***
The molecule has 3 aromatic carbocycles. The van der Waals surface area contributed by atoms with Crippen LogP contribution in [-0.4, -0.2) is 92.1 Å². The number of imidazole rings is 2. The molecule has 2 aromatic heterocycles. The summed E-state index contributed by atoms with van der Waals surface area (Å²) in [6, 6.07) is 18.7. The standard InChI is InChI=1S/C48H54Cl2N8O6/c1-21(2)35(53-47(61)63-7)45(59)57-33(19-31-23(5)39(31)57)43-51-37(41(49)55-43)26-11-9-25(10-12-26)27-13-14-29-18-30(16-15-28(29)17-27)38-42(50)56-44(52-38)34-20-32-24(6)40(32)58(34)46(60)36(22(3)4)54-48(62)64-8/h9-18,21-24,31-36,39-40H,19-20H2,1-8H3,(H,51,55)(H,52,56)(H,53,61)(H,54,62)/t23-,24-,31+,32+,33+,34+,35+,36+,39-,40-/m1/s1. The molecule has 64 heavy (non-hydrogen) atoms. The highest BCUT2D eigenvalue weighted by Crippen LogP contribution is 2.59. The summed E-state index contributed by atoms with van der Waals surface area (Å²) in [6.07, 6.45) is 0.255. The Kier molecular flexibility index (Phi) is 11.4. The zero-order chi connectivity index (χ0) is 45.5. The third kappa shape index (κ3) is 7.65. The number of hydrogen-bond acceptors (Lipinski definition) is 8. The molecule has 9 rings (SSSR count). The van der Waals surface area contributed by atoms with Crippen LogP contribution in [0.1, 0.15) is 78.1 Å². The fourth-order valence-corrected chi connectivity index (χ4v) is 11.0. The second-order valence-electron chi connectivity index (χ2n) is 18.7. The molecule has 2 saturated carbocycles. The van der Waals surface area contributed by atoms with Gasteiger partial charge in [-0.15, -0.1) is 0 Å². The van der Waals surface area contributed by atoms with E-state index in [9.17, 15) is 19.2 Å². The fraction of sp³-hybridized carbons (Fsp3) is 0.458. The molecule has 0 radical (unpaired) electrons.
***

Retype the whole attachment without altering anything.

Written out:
The molecule has 3 aromatic carbocycles. The van der Waals surface area contributed by atoms with Crippen LogP contribution in [-0.4, -0.2) is 92.1 Å². The number of imidazole rings is 2. The molecule has 2 aromatic heterocycles. The summed E-state index contributed by atoms with van der Waals surface area (Å²) in [6, 6.07) is 18.7. The standard InChI is InChI=1S/C48H54Cl2N8O6/c1-21(2)35(53-47(61)63-7)45(59)57-33(19-31-23(5)39(31)57)43-51-37(41(49)55-43)26-11-9-25(10-12-26)27-13-14-29-18-30(16-15-28(29)17-27)38-42(50)56-44(52-38)34-20-32-24(6)40(32)58(34)46(60)36(22(3)4)54-48(62)64-8/h9-18,21-24,31-36,39-40H,19-20H2,1-8H3,(H,51,55)(H,52,56)(H,53,61)(H,54,62)/t23-,24-,31+,32+,33+,34+,35+,36+,39-,40-/m1/s1. The molecule has 64 heavy (non-hydrogen) atoms. The highest BCUT2D eigenvalue weighted by Crippen LogP contribution is 2.59. The summed E-state index contributed by atoms with van der Waals surface area (Å²) in [6.07, 6.45) is 0.255. The Kier molecular flexibility index (Phi) is 11.4. The zero-order chi connectivity index (χ0) is 45.5. The third kappa shape index (κ3) is 7.65. The number of hydrogen-bond acceptors (Lipinski definition) is 8. The molecule has 9 rings (SSSR count). The van der Waals surface area contributed by atoms with Crippen LogP contribution in [0.1, 0.15) is 78.1 Å². The fourth-order valence-corrected chi connectivity index (χ4v) is 11.0. The second-order valence-electron chi connectivity index (χ2n) is 18.7. The molecule has 2 saturated carbocycles. The van der Waals surface area contributed by atoms with Gasteiger partial charge in [-0.15, -0.1) is 0 Å². The van der Waals surface area contributed by atoms with E-state index in [9.17, 15) is 19.2 Å². The fraction of sp³-hybridized carbons (Fsp3) is 0.458. The molecule has 0 radical (unpaired) electrons.